Berlin’s history is not for the faint hearted. But nowadays, it is truly a magnificent city and I love going to Berlin. As a matter of fact, it must be my favourite city in all of Germany because of its vibrant new world feeling combined with that old world cold war inquisitiveness. And when you think further back, it obviously has a sickening place in history too, but to be able to wonder the exact same streets now and shake your head in misbelief on what has happened here in the recent past is simply a marvelous traveling experience.

Modern day Berlin is a vibrant beautiful city, working hard to forget its past
Modern day Berlin is a vibrant beautiful city, working hard to forget its past

 And furthermore, I love to visit sites that featured in movies. When Jason Bourne ‘kidnapped’ Nicky on Alexanderplatz in The Bourne Supremacy, I new exactly where that was and how those trams operated. Thus, I decided to start my two-day museum visit in Berlin with coffee and croissant in Coffee Fellows on Alexanderplatz.Berlyn2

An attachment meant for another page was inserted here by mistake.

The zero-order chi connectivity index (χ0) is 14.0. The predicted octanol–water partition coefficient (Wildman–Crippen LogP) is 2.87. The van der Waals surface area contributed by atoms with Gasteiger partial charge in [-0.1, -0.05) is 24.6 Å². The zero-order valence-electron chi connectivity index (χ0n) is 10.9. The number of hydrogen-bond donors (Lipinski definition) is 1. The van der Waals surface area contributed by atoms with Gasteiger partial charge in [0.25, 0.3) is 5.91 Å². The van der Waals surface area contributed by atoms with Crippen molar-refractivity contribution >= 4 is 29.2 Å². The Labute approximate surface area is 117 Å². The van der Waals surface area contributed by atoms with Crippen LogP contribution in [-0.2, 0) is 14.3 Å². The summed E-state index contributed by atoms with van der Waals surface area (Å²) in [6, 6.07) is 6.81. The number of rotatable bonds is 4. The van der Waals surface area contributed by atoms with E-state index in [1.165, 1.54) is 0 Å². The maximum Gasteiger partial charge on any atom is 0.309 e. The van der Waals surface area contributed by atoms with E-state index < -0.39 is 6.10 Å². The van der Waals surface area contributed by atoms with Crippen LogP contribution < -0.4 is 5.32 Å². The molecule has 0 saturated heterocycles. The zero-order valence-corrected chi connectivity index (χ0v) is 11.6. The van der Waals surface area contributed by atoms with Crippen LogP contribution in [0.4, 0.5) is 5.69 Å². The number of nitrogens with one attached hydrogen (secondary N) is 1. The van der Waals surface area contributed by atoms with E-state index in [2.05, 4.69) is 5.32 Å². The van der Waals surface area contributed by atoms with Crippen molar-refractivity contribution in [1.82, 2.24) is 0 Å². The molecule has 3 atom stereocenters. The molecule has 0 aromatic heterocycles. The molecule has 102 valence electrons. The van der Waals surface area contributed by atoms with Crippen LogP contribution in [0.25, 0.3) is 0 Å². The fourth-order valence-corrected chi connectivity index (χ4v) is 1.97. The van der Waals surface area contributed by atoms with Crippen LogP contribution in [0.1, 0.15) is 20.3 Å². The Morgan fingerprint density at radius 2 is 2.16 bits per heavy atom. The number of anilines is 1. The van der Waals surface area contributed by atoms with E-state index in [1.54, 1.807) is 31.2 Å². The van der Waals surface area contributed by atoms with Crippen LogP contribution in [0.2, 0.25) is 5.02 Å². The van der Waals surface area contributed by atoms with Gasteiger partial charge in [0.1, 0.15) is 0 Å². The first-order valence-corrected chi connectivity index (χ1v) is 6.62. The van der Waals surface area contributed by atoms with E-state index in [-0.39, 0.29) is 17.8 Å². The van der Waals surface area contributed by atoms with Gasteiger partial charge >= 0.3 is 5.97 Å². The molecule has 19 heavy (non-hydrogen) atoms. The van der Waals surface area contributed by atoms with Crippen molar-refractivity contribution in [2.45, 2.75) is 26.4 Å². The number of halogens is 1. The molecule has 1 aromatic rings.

I need to qualify before saying anything further that I am no political analyst, I am no historian, I am no fundi on war nor spying, and I am not a psychologist. I will simply blog my experience and sentiment. I am, however so curiously intrigued by the German history and why certain things happened the way they did. Thus, even though I have visited the DDR museum previously and I decided that I don’t have to go there again, I simply strolled there on auto pilot and found myself wandering through this fascinating museum once more contemplating the irony why the socialist state called themselves the Deutsche Demokratische Republik (or German Democratic Republic – GDR). Can it be that these guys actually had a very deep deep hidden sick sense of humour? They were so democratic (and honest) that Walter Ulbricht (the Chairman of the GDR Council of the State) on June 15, 1961 answered a journalist who asked if they were planning to ‘erect a state border’ at Brandenburg Gate with a ‘Nobody intends to put up a wall’.

The Berlin Wall divided the city for 28 years
The Berlin Wall divided the city for 28 years

On the peaceful Sunday morning of August 13, 1961 the barbed wire were strung and the East Germans were erecting barriers. Walter Ulbricht signed the approval on August 12, 1961. That was the wiring that ended up in a full border around West Berlin consisting of a wall on its eastern border and fences along the northern, western and southern borders. In total, by 1989, this western island city was fenced in by: